The “adventure of the open road” aspect is where The Story of the Y shines, because the road in this case is surreal. Literally anything can happen in this bizarro sort of world, so you never know what to expect. Strangeness is thrown at you a mile a minute…yes, that was a road trip pun…but none of it ever feels annoying or tacky.

Instead, the effect makes you think you’re watching one of those trippy ass cartoons from the late 90s or early 2000s. Fear and Loathing in Las Vegas by Hunter S. Thompson also came to mind, and not just because someone mentioned it in one of the books’ blurbs.

The action, comedy, and forward-moving momentum all conspire to make it hard to stop reading The Story of the Y. I, for one, finished in two sittings (which is saying something because I started it late at night while already running on little sleep).

The characters were another strong point for this book. They were just as funny and memorable as the surreal aspects of the plot. There’s a ghost trapped in a record (my favorite character), a lovable conman/small-time drug dealer dude with a lobster claw for a hand, a couple anarchists, etc.

Some of the prose was a little deadpan (and, as mentioned before, minimalistic) in terms of dialogue, action, etc., but that isn’t necessarily a complaint considering it was a stylistic choice on Arzate’s part.

Overall, the book was a fun, short read that had the same effect on me that most of Arzate’s stories have: they make me want to stay in the universe longer. This one, in particular, could lay the groundwork for a surreal universe of books; we’ll have to wait and see. The characters and situations are interesting and unique enough to easily offer up more material.

Another thing I feel I should note is that Arzate walks the line between seriousness and silliness. Everything going on is insane, yet it’s all believable, compelling, and entertaining. In other words, he’s not writing for gags despite the silly aspects (I, of course, don’t use the word “silly” in a derogatory sense).

I give The Story of the Y 4/5 stars. I’m eager to read more of Arzate’s lengthier work.

Golden Rod by Bram Riddlebarger – Book Review

Review by Ben Arzate

[Disclaimer: Golden Rod was published by Cabal Books, which is also publishing a novel by me]

Jack, a dishwasher obsessed with tea, has contracted a strange disease which turns his penis a deep yellow. After a stint in the hospital due to an attack by dogs, he decides to burn his truck and go to live in a cave in the woods with his dog.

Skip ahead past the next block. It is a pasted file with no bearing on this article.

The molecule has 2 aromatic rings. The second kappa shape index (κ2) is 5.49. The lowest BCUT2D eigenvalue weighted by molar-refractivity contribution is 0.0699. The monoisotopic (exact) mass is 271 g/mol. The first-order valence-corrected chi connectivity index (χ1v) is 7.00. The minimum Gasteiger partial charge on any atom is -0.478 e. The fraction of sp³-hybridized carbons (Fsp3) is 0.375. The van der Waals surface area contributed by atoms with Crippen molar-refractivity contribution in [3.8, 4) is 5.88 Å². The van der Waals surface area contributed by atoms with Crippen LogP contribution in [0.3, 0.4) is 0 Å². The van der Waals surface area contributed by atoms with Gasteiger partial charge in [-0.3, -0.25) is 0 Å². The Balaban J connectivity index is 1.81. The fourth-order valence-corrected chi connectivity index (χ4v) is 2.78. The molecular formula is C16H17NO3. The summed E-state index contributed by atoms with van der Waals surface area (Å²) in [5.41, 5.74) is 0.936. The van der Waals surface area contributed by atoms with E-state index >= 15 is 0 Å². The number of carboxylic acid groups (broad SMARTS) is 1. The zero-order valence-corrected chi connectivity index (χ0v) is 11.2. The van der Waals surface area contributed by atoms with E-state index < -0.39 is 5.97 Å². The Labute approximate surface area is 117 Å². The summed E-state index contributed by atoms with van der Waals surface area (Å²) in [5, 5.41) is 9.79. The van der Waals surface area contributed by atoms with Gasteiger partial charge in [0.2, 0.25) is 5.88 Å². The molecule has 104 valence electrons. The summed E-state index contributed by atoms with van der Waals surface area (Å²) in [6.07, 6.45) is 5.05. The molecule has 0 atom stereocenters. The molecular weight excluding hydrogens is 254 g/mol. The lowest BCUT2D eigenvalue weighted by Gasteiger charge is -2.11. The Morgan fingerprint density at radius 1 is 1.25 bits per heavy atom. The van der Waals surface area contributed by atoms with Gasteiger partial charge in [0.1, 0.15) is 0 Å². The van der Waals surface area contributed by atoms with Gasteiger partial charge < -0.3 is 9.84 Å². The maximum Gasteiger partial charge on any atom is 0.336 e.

While there, a number of other strange characters join him including a socialist revolutionary, a hippie girl, an Ethiopian who never speaks, some wood fairies, a pair of twins with breathing problems, an alcoholic dental hygienist, and a baby who seems to have appeared out of nowhere.

Before he met Jack, revolutionary ideas had flowed through the Revolutionary’s brain like tea from a samovar. But now, boots in the sand, things had proven to be more difficult. Food was hard to find. Love was not always free. No one in the cave really knew what to do. The lessons of history were before them.

Golden Rod is a mostly straightforward story with several quirks. In the beginning, we’re told that Merle Haggard is the soundtrack to the book, however, Merle himself also occasionally interjects in the action, especially when his songs are interrupted by other ones. Deer and guns talk, a monster stalk the woods, and ghosts occasionally show up.

The best way to describe the book is that it’s like it was written by a very disillusioned Richard Brautigan. Jack and his comrades want nothing more than to live a simple life in the woods, dubbing themselves “the Locavores” for living off the local land and after the monster that lives in the woods. However, they have no idea how to actually live off the land and are constantly starving and bumbling around for nourishment.

Their attempts to spread their ideals do nothing but annoy the people around them. At one point, they occupy a local supermarket to protest modern food production. The shoppers either ignore them or regard them with bemusement. All of this played for comedy, this is a very funny book, but there’s still a sense of futility. The modern world is an unstoppable beast.

This is especially true with the character the Revolutionary. He views living in the cave away from contemporary life through an idealistic lens. He even comes up with the ways to spread the message of simple living.

Eventually, his idea to shoot cars (most of which are already broken down) gets the law on the group. Despite that, the group splits up of its own accord. The Revolutionary decides to shave and go back to teaching. The forest rangers are far more interested in playing Risk than looking for the group anyway.

Jack himself is no idealist, though he’s willing to go along with the Revolutionary’s ideas. He’s simply sick and tired of his daily life and the disease that turned his penis yellow. He’s the only one who chooses to remain after all of his comrades get tired of living in the cave. Mostly because he has nothing to go back to. His few possessions are gone, he has no other friends or relatives, and he wants for nothing besides a simple life. He has no reason to do anything but stay in the cave until the bitter end.

Golden Rod is a funny, unique, and insightful read. Riddlebarger’s prose is simple but poetic. He paints vivid and surreal pictures of the woods and the strange cast of characters reside in it. He shows both the appeal and the downsides of returning to a simpler life and how the modern world simply won’t allow it either way anymore. I highly recommend this novel.